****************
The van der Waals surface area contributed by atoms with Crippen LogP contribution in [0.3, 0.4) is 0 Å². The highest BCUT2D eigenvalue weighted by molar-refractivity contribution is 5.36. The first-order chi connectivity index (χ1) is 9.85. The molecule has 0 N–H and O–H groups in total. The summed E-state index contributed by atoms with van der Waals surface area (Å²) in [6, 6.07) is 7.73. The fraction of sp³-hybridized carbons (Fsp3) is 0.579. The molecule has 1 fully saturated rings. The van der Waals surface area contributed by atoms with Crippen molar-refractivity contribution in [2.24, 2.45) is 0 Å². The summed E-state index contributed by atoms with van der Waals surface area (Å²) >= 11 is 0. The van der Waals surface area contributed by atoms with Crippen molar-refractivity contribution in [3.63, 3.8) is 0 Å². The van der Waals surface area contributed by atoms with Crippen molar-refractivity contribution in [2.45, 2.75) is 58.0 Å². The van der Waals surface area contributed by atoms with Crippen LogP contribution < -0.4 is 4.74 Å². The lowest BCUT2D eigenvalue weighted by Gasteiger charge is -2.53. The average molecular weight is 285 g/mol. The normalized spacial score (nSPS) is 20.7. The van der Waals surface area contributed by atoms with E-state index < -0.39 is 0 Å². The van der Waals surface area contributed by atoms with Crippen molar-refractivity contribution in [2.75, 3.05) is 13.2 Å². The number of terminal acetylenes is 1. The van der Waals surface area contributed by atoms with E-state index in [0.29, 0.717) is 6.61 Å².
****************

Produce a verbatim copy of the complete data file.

The van der Waals surface area contributed by atoms with Crippen LogP contribution in [0.3, 0.4) is 0 Å². The highest BCUT2D eigenvalue weighted by molar-refractivity contribution is 5.36. The first-order chi connectivity index (χ1) is 9.85. The molecule has 0 N–H and O–H groups in total. The summed E-state index contributed by atoms with van der Waals surface area (Å²) in [6, 6.07) is 7.73. The fraction of sp³-hybridized carbons (Fsp3) is 0.579. The molecule has 1 fully saturated rings. The van der Waals surface area contributed by atoms with Crippen molar-refractivity contribution in [2.24, 2.45) is 0 Å². The summed E-state index contributed by atoms with van der Waals surface area (Å²) >= 11 is 0. The van der Waals surface area contributed by atoms with Crippen molar-refractivity contribution in [3.63, 3.8) is 0 Å². The van der Waals surface area contributed by atoms with Crippen molar-refractivity contribution in [2.45, 2.75) is 58.0 Å². The van der Waals surface area contributed by atoms with Crippen LogP contribution < -0.4 is 4.74 Å². The lowest BCUT2D eigenvalue weighted by Gasteiger charge is -2.53. The average molecular weight is 285 g/mol. The normalized spacial score (nSPS) is 20.7. The van der Waals surface area contributed by atoms with E-state index < -0.39 is 0 Å². The van der Waals surface area contributed by atoms with Crippen molar-refractivity contribution in [2.75, 3.05) is 13.2 Å². The number of terminal acetylenes is 1. The van der Waals surface area contributed by atoms with E-state index in [0.29, 0.717) is 6.61 Å².